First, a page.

Ungli, as in finger, refers here specifically to the middle one - the one we love to use as a means of communication. The title plays with the idea that it is only by showing the aforementioned appendage to society that we can rectify everything that is wrong with it (society, that is). This is obviously after years of knowing that there is no straightforward way to get things done.
The film features four "youngsters" (Neil Bhoopalam, Angad Bedi, Kangna Ranaut, Randeep Hooda) who have no intentions of disrupting their busy lives to become vigilantes till their gym trainer (Arunoday Singh), the one person they have in common, is made a victim of circumstances. All because he tried to help out somebody in need. His sister Maya (Kangna Ranaut) and the other three decide to ask a few questions, and then take the law into their own hands.
These self-proclaimed vigilantes kidnap the corrupt, torture them, and send out videos of their activities to various media houses. This is, of course, an embarrassment to the police commissioner (Raza Murad), and he puts his best man, ACP Kale (Sanjay Dutt), on a hunt. Kale in turn enlists the help of a rather unconventional police officer, Nikhil (Emraan Hashmi). And Nikhil discovers that he is more sympathetic to the Ungli cause than to his own department.
The law needs to be upheld, naturally, and therefore Nikhil will have to be the one to make the changes. That is why he is the hero of this entourage cast of characters. What, however, will happen to the youngsters who want to make this world a better place? To find out, you have to watch Ungli.
The biggest drawbacks of the movie are its dialogues. There is no excuse for the inanity that prevails in the lines mouthed by all the characters. Some of the lines make you cringe, and others make you want to beat someone up. Indeed, the dialogues by Milap Zaveri singlehandedly destroy what could have been a fun movie with a message.
Not that logic in the script is very strong, either, but then, there is always willing suspension of disbelief. Yet, even if you overlook the fact that the youngsters are all in their 30s, and that Nikhil himself is rather immature to be a cop, some of the plot points seem too bizarre. You can see the "inspiration" from various Hollywood films.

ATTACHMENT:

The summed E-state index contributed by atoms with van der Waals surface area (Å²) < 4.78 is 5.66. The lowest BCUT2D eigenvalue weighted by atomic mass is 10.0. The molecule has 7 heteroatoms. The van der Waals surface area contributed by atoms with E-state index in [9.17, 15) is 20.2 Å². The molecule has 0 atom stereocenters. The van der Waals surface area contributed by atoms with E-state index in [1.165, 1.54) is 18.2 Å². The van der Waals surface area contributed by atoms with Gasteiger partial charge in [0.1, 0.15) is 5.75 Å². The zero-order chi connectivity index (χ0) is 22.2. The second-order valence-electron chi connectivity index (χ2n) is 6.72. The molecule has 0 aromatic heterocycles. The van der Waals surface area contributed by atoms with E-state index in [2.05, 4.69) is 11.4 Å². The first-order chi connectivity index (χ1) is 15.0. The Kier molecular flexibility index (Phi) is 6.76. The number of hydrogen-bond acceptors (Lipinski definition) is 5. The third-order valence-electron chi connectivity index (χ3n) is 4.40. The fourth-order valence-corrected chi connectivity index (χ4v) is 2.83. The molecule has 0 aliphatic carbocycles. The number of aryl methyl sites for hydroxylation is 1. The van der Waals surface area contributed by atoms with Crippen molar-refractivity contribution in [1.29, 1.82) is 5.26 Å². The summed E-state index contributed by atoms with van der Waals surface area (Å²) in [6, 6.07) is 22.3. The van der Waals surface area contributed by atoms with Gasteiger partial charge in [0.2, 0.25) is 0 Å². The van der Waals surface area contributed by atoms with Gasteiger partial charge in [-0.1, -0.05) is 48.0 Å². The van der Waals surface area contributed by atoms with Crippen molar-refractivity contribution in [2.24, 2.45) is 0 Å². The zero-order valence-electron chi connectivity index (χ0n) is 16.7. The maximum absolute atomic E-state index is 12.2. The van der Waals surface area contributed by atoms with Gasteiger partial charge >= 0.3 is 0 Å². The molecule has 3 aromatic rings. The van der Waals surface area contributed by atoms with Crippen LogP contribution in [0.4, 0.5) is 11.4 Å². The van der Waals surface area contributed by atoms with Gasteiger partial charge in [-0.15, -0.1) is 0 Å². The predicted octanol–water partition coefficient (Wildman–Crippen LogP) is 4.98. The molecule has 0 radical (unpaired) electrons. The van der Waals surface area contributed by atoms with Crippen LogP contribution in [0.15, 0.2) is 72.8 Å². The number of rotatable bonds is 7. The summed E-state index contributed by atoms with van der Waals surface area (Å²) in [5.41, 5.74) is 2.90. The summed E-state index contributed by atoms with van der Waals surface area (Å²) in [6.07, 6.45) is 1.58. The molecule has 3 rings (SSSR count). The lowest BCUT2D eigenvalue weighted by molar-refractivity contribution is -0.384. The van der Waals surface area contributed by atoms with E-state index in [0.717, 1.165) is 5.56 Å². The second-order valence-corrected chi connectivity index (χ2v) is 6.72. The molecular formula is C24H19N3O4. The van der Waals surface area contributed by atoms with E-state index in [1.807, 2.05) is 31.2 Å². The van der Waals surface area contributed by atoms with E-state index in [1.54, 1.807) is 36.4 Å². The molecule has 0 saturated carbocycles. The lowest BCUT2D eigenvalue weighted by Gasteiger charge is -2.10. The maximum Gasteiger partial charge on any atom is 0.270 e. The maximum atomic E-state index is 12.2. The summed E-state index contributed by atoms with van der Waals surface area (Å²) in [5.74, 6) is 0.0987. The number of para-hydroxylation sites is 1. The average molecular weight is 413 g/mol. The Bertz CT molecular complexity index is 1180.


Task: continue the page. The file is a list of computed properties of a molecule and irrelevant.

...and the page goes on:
The humour is somewhat forced, maybe because the actors are not very enthusiastic about the story in general. The screenplay leaves you with the impression that the writers were quite amateurish in their approach.
There is a message here, though. The common man has suffered enough, and it is time to make your voices heard. Not that the solutions offered here are practical, but still, the film can make you sit up and think about your own complacency. In that sense, Rensil D'Silva has the right intentions.
Kangna Ranaut, who is hardly in the movie, looks happy enough to leave the others to hog the limelight. This must be another film she had to do to keep her kitchen running, before she finds something more up her street and calibre. Neha Dhupia, on the other hand, has a more interesting role, although she does come across as a bimbette.
Neil Bhoopalam and Angad Bedi seem a little lost, but are still the most sincere of the lot. Randeep Hooda throws his deep voice around and gets away with it - and with his insolent expression. Emraan Hashmi just has a badly written role. As for Sanjay Dutt, it is pretty surreal to see him in a police uniform, knowing, as we do, where he resides these days.
The production design and the costumes are gritty, but the candyfloss shines through every now and then - it is, after all, a Dharma Productions product, and some colour and gloss are mandatory. With as many music directors as actors in this movie, the songs are average, and lack uniformity. The camera work is deliberately stylish, and slightly OTT, but that works in the film's favour. The editing is just about right, and it is not the editor's fault that the script drags at points.
Watch Ungli because you want to, not because you have to. It can be a good distraction over the weekend, and you may feel indulgent enough (towards Emraan Hashmi, maybe) to snigger at the bad jokes. And while you are at it, take a long, hard look at Neha Dhupia. Is she getting repetitive?